so the fish said...
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Hey! I forgot the title!

I have a freelance client that owes me money. As in, we have a signed contract that says they will pay me x amount by no later than x date, and after a more than patient time after that date had elapsed I sent an email saying I hadn't received a check and could they please verify the date sent and mailing address and six days after that email, which was now two full weeks past the contractually-obligated pay-by date, I sent a follow up email and finally got a response that said oh, we can't find your paperwork, could you send it to us again?

Um, excuse me? You couldn't find my paperwork two weeks ago and so decided to just not pay me and also decided to not let me know about the lost paperwork? Were you hoping I wouldn't notice?

If they were otherwise the perfect client, I might be more inclined to say ah well, these things happen sometimes. But instead they are the client that asks for additional unpaid work with unreasonable deadlines and that has a content management system that makes me lose the will to live every time I have to use it and that represents the lowest-paying job I have accepted since graduating college. On the other hand, the work is far from difficult (I was going to say that it was easy money, but since you are apparently required to both work and beg for your money I changed my mind) and while Chris and I are doing fine, in this economy it feels foolish to walk away from any paying job.

So, presuming that the check actually arrives and is for the appropriate amount and doesn't bounce like an india-rubber ball (bonus points to the first person to catch that dorky reference),

Comments (27)

It it from the Bee Man?

Why do I not see your grossly inappropriate tweets? Want! ;)

I have a similar situation. And for the same reason you listed (bad economy and the money finally comes) I keep working with them. But I have withheld work before until I had been notified that my check was in the mail - and not just proverbially so. I hate to do it, but I work in good faith so therefore they should pay me, darn it!

Hope you get paid soon!

Don't quit yet, but require payment up front, or hold the work until paid as Allison suggested. I have a similar situation, and am still holding an order--it's been 3 months! At least I have something to resell. Good luck!

It doesn't sound worth the trouble for you, but there is probably someone else out there who needs the income and is perfectly willing to take the extra steps with the company to get it. So I'd say let the job go if it's creating frustration for you... you have enough to keep track of and it might be a better fit for someone else.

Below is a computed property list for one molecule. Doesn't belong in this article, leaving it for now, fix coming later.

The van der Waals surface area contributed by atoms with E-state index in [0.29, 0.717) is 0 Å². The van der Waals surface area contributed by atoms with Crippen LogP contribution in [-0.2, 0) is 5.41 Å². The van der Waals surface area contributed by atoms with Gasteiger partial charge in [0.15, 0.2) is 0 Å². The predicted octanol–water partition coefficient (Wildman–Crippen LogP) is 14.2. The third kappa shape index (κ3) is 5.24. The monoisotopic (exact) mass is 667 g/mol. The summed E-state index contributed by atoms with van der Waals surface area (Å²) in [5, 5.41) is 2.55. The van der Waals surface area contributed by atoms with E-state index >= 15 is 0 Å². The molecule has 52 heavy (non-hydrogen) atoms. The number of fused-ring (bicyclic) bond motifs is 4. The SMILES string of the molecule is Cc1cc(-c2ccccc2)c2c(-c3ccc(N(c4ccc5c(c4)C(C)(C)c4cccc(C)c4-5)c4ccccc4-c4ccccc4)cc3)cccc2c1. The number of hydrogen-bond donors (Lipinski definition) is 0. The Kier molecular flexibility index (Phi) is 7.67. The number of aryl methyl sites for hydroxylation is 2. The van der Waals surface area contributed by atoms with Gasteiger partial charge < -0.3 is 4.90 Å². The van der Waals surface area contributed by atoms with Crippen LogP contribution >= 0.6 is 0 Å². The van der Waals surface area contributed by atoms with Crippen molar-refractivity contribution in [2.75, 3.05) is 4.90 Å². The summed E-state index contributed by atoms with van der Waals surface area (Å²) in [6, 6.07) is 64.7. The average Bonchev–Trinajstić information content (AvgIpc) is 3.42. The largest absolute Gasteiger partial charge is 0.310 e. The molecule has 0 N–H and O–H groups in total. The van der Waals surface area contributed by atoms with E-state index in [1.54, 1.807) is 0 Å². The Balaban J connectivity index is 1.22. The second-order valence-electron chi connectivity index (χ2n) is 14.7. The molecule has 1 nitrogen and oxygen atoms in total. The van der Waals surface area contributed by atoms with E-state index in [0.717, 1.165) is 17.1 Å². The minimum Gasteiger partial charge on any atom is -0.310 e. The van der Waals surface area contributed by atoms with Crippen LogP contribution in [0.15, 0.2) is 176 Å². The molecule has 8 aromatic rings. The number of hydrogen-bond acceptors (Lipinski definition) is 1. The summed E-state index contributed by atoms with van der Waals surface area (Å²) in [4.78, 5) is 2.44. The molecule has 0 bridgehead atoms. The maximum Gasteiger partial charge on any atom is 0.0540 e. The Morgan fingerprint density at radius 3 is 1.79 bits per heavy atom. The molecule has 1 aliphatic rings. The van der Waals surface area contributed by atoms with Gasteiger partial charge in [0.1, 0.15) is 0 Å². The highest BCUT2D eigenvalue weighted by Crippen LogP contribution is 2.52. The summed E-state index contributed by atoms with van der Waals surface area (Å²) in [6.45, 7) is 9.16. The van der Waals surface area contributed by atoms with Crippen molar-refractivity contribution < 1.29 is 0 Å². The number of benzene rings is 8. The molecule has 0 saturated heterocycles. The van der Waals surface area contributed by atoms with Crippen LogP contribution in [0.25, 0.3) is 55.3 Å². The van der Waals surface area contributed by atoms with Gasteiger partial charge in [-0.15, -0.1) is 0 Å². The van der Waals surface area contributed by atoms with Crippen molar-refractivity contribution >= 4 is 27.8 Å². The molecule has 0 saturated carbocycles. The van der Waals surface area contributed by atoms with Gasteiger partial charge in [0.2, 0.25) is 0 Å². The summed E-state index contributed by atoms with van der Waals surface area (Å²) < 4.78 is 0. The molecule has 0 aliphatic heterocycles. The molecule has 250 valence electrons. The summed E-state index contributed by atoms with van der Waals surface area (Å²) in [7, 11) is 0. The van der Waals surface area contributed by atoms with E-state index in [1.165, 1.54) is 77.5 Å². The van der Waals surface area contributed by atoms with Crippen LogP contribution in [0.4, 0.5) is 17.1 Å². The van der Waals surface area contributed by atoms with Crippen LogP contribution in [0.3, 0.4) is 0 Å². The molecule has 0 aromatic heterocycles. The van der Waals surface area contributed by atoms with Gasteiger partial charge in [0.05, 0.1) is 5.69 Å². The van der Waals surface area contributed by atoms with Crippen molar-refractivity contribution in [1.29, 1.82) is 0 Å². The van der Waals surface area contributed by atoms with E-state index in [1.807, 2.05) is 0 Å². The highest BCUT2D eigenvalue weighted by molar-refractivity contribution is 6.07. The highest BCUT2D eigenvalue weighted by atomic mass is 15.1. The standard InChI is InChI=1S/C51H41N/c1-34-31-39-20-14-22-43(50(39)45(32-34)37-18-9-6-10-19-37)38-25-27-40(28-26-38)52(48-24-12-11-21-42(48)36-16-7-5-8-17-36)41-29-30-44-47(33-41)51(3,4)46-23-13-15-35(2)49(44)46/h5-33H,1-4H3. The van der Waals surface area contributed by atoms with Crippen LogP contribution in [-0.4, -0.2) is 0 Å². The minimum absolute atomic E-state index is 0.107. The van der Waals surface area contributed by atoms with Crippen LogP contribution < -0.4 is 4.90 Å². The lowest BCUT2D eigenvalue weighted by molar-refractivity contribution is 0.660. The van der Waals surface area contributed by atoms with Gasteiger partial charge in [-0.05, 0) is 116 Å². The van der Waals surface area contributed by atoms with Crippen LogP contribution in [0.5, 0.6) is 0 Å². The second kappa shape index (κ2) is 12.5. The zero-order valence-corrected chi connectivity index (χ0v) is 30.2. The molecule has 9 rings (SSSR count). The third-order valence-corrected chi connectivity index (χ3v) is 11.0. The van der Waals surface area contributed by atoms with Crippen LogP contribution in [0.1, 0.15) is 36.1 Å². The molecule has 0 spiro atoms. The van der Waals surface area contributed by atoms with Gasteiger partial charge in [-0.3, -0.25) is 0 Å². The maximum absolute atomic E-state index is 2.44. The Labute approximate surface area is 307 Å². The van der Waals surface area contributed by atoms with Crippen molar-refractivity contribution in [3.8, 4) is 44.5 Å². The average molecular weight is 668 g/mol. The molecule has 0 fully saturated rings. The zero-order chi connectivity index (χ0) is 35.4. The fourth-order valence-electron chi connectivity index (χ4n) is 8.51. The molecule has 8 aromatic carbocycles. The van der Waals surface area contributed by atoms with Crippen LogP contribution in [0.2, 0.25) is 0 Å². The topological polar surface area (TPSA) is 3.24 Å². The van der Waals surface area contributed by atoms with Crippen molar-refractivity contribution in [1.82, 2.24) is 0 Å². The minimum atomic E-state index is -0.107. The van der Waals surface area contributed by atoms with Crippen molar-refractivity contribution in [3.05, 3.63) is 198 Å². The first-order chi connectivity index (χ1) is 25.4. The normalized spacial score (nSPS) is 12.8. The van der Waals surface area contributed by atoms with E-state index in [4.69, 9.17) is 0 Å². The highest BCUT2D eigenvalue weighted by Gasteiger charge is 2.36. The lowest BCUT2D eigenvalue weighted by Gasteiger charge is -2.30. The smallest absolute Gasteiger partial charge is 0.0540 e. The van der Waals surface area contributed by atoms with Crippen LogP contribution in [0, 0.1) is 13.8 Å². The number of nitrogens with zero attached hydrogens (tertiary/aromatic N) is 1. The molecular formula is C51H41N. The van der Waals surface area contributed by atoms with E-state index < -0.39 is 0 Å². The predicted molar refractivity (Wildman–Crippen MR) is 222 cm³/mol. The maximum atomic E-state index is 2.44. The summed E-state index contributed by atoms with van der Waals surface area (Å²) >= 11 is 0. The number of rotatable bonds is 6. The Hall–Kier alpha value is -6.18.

I'm actually going through this with one of my company's MAJOR vendors. Our accounting department just isn't getting it done fast enough, though by all means we INTEND to pay and the ball is rolling. I would hate to lose a reliable and excellent vendor because of acct stupidity.

So stick around - if it becomes a HABIT, then I'd say, walk.

india rubber ball - A A Milne poem about bad King John.

and personally - I don't think that client's worth the worry.

Can I follow you on twitter? Is that how to ask? It just sounds so...stalkerish. I have been lurking here reading your blog since, oh, 2006, when one morning I was up and online at 4AM and mad at my child (who is about 5 months older than Mia)and was trying to figure out WHY OH WHY my child would not sleep (as if there's a reason--I know that now).

When I was first self employed I came across this sort of person of often, you just know that they are going to be difficult, untrustworthy and so not worth the stress from the very first dealing with them, and so I don't deal with them anymore. If I come across a new customer like that then I give them my highest standard of work (like usual, and if only to satisfy myself) but wash my hands of them as soon as politely possible. Yes it loses me money but no amount of money is worth the stress and lost sleep they cause me!

I would never ever send out my finished craft unless the payment has cleared first, just like you wouldn't walk out of a shop with an item of clothing or whatever while waving to the cashier 'the cheque is in the post!', you have every right to ask for the money - or at least a deposit - upfront first.

I would inform them of a newly instituted late payment charge in the future.